Inua Ellams on A Toast to the People
Poet and playwright Inua Ellams chats about politics, performing and working with Saul Williams for Edinburgh International Festival's new spoken word series, A Toast to the People
Inua Ellams is looking forward to visiting Edinburgh again. "You guys seem to have controlled the pandemic far better than we have," he says wryly. "So I'm looking forward to escaping the madness of this part of the country."
Ellams, a Nigerian-born, London-based poet, playwright and performer, first came to Edinburgh for the festival season in 2009 with his debut play, The 14th Tale: it won a Fringe First. Since then he's been back and forth various times with various projects – and he's been busy. Over the past decade, he's released two poetry books (Candy-Coated Unicorns and Converse All Stars, The Wire-Headed Heathen), written numerous plays (including the sensational Barber Shop Chronicles, set in Black barber shops in six cities over the course of one day), organised and thrown R.A.P parties and seen his dusk-to-dawn cultural walking tour The Midnight Run (inspired by slow night-bus frustration) grow into an internationally celebrated event. Now, he's returning to Scotland's capital to take part in A Toast to the People, Edinburgh International Festival's five-night series of poetry, discussion and story-telling, performed by ten acclaimed spoken word artists.
Each poet participating in the series has written a poem inspired by the phrase A Toast to the People, taken from the Gil Scott-Heron song of the same name. What does the expression mean to Ellams? To him it’s all about "respect, giving credit where it's due." "The 'people' could be NHS workers or nurses or doctors, or other people who survived the pandemic," he says, "or even those who passed away because of the pandemic. It’s about recognising your community and raising them up." Having said that, the poetry he's written for the series is not explicitly about COVID-19. "When I sat down to write this, I didn't write about the pandemic. Trying to create art about it feels a little premature seeing as we are still in it," he notes. "The pandemic was in my mind but it isn't what I address in the poem."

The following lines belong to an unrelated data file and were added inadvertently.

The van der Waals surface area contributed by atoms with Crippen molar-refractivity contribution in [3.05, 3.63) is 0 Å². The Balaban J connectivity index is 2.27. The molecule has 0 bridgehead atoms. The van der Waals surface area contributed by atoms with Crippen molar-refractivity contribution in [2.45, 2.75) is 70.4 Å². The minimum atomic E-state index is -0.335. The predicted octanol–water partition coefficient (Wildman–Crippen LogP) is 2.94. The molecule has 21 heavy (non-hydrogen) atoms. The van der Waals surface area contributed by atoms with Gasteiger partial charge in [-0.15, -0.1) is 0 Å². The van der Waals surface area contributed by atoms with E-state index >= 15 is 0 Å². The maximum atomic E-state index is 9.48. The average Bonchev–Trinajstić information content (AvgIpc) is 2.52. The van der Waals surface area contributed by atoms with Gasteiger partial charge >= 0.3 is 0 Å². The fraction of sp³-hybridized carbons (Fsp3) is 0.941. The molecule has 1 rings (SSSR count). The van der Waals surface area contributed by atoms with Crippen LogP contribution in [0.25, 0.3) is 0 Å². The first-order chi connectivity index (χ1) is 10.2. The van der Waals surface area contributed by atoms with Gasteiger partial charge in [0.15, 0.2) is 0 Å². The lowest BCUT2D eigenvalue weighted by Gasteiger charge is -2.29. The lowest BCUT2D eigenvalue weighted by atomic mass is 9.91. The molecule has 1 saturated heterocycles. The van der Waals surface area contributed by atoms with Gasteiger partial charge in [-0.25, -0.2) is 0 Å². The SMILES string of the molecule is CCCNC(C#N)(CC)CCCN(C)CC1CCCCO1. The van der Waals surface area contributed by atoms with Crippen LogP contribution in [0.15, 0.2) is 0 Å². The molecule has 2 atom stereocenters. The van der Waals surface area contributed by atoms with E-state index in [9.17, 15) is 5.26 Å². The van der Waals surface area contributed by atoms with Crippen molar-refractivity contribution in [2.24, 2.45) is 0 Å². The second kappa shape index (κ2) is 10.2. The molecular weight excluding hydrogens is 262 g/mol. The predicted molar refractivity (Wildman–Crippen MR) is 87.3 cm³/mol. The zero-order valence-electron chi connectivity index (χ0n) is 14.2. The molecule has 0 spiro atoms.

He doesn't let on what topics he will be addressing – you'll have to be there to find out – but does hint at a night filled with magic. Each A Toast to the People event brings together two spoken-word artists and Ellams is partnering with the legendary poet, musician and activist Saul Williams – one of his earliest influences. "I think Saul is an incredibly talented metaphysical poet at heart," he says. "He's also a musician. He's also an African American. He's illuminative and vast. John Keats said that poets are the midwives of reality. I feel as if Saul fell off the edge of reality and keeps on dragging what he found back to Earth, bringing it back to us."
Artistically, Ellams thinks of himself as being "more grounded in reality" out of the pair – which he describes as a "compliment" to Williams – but adds that they "echo and support and contrast each-other in gorgeous ways." He says, "Saul is an old friend, an old acquaintance, an old inspiration of mine. I hope that this event will be vast and beautiful and emotive and explosive but also human and humane. Yeah, it'll be fun," he adds with a glint of mischief. "If I wasn't performing myself I'd want to be there and just listen and try to leave with some of the jewels."
A Toast to the People is billed as 'a celebration of emergence, of the kind of world we might find and of a new world order that we might imagine and make possible.' With everything that has happened over the past few years – the stark reality of inequality exposed by COVID-19, the hurtling dread of climate change and the movements to counter it, the global rise of Black Lives Matter and resistance against police brutality and racism – does Ellams think that a new world could be on the horizon?
"I'd like to think we are on the brink of change but I just don't know," he replies after a pause. "There have been so many revolutions at so many times in so many ways... and the cycle just perpetuates itself where voices get louder against an establishment that finds ways to silence those voices or ignore them." He speaks about rulers "doubling down" when they sense dissent, referencing Priti Patel's "draconian" anti-immigration policies – "the deep irony being that Britain colonised half the world by crossing vast bodies of water and arriving illegally and shooting down whoever spoke out or tried to stop them from doing so."
While not blindly idealistic, however, he is hopeful. "It's been great to see young people on the streets protesting – seeing that global support against tyranny, sparked by Americans but echoed right across the world," he says. "Even in Nigeria there were Black Lives Matter protests – because a lot of the police force and the soldiers committing extreme violence there are trained by western powers."
The poet's challenge, Ellams reasons, is to ride the tide of change: trying in the meantime to "digest" the most complex aspects of "all this" and release them back into the world, as articulations that are simple, clear and true. "It's about holding a mirror to the world and saying: this is what you guys did," he reflects. "Not even to ask, what are you going to do next? But just to hold it there and see what happens."
A Toast to the People: Inua Ellams & Saul Williams, Edinburgh International Festival, Old College Quad, 24 Aug, 8pm, £14; a digital version will be available to watch from 28 Oct to 27 Nov